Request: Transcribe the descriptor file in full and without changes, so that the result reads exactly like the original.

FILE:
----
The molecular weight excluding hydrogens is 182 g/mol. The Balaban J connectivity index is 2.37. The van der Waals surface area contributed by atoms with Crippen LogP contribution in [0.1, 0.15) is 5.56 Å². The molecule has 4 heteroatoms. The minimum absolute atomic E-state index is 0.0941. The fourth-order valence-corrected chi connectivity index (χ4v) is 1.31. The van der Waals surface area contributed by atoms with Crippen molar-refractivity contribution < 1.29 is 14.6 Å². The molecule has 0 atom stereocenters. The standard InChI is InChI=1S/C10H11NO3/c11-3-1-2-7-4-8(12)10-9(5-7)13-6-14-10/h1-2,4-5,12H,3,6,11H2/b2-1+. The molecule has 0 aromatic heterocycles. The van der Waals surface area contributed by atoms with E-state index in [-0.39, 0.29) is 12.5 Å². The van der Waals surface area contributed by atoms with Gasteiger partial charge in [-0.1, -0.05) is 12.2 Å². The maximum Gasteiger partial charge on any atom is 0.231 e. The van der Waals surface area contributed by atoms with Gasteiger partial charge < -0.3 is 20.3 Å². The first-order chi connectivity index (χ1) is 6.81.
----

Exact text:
The molecular weight excluding hydrogens is 182 g/mol. The Balaban J connectivity index is 2.37. The van der Waals surface area contributed by atoms with Crippen LogP contribution in [0.1, 0.15) is 5.56 Å². The molecule has 4 heteroatoms. The minimum absolute atomic E-state index is 0.0941. The fourth-order valence-corrected chi connectivity index (χ4v) is 1.31. The van der Waals surface area contributed by atoms with Crippen molar-refractivity contribution < 1.29 is 14.6 Å². The molecule has 0 atom stereocenters. The standard InChI is InChI=1S/C10H11NO3/c11-3-1-2-7-4-8(12)10-9(5-7)13-6-14-10/h1-2,4-5,12H,3,6,11H2/b2-1+. The molecule has 0 aromatic heterocycles. The van der Waals surface area contributed by atoms with E-state index in [-0.39, 0.29) is 12.5 Å². The van der Waals surface area contributed by atoms with Gasteiger partial charge in [-0.1, -0.05) is 12.2 Å². The maximum Gasteiger partial charge on any atom is 0.231 e. The van der Waals surface area contributed by atoms with Gasteiger partial charge < -0.3 is 20.3 Å². The first-order chi connectivity index (χ1) is 6.81.